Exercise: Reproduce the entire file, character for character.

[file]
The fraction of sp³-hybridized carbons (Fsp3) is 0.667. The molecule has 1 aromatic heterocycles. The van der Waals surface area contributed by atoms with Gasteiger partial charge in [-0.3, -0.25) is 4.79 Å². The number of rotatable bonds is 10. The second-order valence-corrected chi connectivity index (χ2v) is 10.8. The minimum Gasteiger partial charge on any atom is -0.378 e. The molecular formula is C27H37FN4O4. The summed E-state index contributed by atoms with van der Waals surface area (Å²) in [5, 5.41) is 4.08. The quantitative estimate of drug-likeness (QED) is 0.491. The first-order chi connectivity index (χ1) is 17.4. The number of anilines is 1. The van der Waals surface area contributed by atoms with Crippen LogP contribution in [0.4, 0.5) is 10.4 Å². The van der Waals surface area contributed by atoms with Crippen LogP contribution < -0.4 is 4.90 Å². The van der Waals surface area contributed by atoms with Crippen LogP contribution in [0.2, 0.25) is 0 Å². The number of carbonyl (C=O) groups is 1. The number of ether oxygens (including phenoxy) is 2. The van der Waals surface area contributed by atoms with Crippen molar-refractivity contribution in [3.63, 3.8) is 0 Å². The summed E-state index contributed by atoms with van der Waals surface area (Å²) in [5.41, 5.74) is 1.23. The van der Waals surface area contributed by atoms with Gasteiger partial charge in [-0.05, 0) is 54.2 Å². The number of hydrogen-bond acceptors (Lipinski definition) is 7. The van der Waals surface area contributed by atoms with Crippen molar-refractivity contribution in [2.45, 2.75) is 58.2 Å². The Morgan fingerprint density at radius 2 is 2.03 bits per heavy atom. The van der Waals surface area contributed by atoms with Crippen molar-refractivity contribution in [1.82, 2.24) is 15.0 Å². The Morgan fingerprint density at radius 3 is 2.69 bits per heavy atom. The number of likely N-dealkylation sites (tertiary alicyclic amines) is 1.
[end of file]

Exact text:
The fraction of sp³-hybridized carbons (Fsp3) is 0.667. The molecule has 1 aromatic heterocycles. The van der Waals surface area contributed by atoms with Gasteiger partial charge in [-0.3, -0.25) is 4.79 Å². The number of rotatable bonds is 10. The second-order valence-corrected chi connectivity index (χ2v) is 10.8. The minimum Gasteiger partial charge on any atom is -0.378 e. The molecular formula is C27H37FN4O4. The summed E-state index contributed by atoms with van der Waals surface area (Å²) in [5, 5.41) is 4.08. The quantitative estimate of drug-likeness (QED) is 0.491. The first-order chi connectivity index (χ1) is 17.4. The number of anilines is 1. The van der Waals surface area contributed by atoms with Crippen LogP contribution in [0.4, 0.5) is 10.4 Å². The van der Waals surface area contributed by atoms with Crippen LogP contribution < -0.4 is 4.90 Å². The van der Waals surface area contributed by atoms with Crippen LogP contribution in [0.2, 0.25) is 0 Å². The number of carbonyl (C=O) groups is 1. The number of ether oxygens (including phenoxy) is 2. The van der Waals surface area contributed by atoms with Crippen molar-refractivity contribution in [3.63, 3.8) is 0 Å². The summed E-state index contributed by atoms with van der Waals surface area (Å²) in [5.41, 5.74) is 1.23. The van der Waals surface area contributed by atoms with Gasteiger partial charge in [-0.05, 0) is 54.2 Å². The number of hydrogen-bond acceptors (Lipinski definition) is 7. The van der Waals surface area contributed by atoms with Crippen molar-refractivity contribution in [2.45, 2.75) is 58.2 Å². The Morgan fingerprint density at radius 2 is 2.03 bits per heavy atom. The van der Waals surface area contributed by atoms with Crippen molar-refractivity contribution in [1.82, 2.24) is 15.0 Å². The Morgan fingerprint density at radius 3 is 2.69 bits per heavy atom. The number of likely N-dealkylation sites (tertiary alicyclic amines) is 1.